Review Summary: You wanna go for a ride?
There are probably at least twenty Decatur Streets in the world, so the one in Atlanta where I used to live is probably not the one Greg Dulli croons about on Blackberry Belle
. But the possibility, however small, is startling. Dulli is so incredibly effective at conjuring his own experiences into story format that his songs become surreal-- surely one person couldn’t actually have gone through all of this? And God forbid if it happened across the street from my apartment.
is Dulli and company’s second post-Afghan Whigs stab at alternative rock. The album manages to transcend the genre not by avoiding its clichés, but embracing them. The themes of sex and drugs are not themes here--they’re a lifestyle, and a miserable one at that.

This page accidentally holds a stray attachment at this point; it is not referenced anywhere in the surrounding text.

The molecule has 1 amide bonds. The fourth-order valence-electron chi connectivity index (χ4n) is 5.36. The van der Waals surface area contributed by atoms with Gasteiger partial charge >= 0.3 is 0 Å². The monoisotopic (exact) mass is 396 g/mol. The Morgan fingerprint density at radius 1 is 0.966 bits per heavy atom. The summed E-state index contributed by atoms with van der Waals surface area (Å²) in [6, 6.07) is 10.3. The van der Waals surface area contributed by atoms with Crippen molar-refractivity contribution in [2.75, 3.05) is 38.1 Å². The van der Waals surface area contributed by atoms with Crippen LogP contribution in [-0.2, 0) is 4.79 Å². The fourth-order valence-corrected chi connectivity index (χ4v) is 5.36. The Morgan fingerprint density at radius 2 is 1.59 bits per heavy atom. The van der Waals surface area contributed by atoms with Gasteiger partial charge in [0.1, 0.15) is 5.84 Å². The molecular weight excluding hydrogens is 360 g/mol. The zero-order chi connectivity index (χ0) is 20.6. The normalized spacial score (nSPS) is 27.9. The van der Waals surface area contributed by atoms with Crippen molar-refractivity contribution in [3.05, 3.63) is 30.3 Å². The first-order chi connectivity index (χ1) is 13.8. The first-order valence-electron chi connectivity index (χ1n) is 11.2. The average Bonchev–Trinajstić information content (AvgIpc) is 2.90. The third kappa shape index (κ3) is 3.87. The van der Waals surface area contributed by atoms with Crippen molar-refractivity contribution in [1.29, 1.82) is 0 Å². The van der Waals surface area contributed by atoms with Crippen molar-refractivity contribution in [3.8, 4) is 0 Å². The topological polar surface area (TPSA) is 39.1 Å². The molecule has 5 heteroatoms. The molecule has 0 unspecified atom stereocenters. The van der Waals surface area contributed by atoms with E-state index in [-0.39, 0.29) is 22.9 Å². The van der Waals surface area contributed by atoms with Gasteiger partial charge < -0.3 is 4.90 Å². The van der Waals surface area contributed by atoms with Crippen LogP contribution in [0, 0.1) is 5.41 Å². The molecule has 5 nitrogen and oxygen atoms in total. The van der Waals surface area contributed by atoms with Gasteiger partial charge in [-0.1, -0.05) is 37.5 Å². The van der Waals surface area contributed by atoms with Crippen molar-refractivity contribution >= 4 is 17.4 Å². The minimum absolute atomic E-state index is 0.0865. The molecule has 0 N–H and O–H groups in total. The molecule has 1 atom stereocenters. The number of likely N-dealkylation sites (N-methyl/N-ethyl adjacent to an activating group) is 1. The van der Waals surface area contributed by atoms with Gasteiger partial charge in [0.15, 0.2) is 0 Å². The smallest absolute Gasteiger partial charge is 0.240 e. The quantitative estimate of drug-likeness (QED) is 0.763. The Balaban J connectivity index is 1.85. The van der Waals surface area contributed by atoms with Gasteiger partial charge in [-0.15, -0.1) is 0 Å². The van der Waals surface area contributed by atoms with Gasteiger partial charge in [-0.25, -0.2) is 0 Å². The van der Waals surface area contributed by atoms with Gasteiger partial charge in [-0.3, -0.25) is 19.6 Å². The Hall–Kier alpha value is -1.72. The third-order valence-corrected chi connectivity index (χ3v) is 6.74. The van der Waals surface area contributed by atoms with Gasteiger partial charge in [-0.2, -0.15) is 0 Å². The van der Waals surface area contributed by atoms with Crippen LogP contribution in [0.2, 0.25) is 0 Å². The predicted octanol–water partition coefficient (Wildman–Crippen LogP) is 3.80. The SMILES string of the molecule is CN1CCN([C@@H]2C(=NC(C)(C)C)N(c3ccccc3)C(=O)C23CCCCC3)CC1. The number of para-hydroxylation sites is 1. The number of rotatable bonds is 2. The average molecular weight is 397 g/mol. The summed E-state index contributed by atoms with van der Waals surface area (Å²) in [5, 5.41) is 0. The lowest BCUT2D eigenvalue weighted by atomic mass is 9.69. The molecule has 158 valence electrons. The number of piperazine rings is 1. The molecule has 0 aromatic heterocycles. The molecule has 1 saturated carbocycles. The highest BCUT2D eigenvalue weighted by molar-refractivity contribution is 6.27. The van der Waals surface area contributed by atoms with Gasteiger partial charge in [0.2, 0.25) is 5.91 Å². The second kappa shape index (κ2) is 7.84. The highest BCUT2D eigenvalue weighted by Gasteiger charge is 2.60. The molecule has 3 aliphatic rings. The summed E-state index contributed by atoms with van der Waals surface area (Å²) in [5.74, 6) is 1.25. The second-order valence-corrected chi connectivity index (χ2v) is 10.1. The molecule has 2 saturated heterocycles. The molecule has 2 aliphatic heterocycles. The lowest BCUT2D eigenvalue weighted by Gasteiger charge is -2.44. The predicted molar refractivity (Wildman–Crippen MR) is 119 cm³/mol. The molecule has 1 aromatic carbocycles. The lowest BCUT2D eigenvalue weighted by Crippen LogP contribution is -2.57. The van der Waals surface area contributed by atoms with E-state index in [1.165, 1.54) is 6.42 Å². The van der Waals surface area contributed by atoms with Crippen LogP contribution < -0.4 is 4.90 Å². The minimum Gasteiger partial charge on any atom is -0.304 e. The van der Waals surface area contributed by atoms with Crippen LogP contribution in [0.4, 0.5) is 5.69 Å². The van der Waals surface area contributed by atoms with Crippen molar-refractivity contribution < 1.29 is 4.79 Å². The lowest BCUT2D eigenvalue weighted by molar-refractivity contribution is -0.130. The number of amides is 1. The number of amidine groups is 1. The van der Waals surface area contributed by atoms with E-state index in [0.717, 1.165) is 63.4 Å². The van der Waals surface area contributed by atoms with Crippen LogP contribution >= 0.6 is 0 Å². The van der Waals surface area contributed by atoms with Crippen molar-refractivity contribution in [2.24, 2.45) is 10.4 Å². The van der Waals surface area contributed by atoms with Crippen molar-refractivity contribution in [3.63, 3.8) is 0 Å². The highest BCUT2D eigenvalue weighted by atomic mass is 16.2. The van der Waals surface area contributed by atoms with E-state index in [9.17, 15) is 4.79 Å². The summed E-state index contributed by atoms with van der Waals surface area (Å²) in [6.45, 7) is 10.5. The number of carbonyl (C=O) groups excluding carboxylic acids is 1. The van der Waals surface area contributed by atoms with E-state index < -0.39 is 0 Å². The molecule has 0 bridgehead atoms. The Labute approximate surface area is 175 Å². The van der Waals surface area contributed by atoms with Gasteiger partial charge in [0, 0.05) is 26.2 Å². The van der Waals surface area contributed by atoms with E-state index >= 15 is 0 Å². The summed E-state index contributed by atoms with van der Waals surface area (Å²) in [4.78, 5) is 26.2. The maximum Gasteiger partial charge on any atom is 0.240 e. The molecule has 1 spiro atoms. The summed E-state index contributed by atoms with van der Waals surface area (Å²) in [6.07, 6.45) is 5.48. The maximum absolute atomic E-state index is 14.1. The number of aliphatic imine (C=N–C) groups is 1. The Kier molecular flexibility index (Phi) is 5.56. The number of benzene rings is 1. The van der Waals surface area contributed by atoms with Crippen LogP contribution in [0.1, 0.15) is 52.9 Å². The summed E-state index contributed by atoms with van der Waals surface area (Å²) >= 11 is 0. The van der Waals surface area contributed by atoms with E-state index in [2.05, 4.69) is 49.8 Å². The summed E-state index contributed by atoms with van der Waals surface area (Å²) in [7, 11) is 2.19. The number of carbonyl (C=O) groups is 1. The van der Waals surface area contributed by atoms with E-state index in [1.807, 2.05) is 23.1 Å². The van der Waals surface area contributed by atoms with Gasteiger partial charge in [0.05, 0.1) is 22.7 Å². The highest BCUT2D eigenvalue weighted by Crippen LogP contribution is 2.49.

Because Dulli is a miserable character. Blackberry Belle
oozes grime and hedonism and pain, but most of all it oozes pleasure, to the point where we’re actually questioning if it’s really pain at all that he’s feeling. For Dulli, there comes a certain pleasure within his endless cycle of empty sex and heartbreak--the routine. It sounds damn near torturous, but it’s something.
There’s no way to make his pain more accessible than to hitch it to the back of a few behemoth tracks. “The Killer”, for one, pulsates harmlessly for a while before erupting into a tale of heartbreak so severe that it transcends mental and becomes physical torment. “Teenage Wristband”, the album’s centerpiece, boasts a huge, piano-fueled chorus that explodes as Dulli leers “I’ve got no more money to burn, and I’m gonna stay up all night.” It sounds downright appealing.
Over time, the group has gradually evolved into a sleeker, more easily digestible outlet--a welcome shift, if only for the fact that Dulli has likely exorcised some of his personal demons--but Blackberry Belle
stands alone in The Twilight Singers’ discography. It’s not necessarily the group’s best work, but it’s probably their most genuine and undoubtedly their most gripping.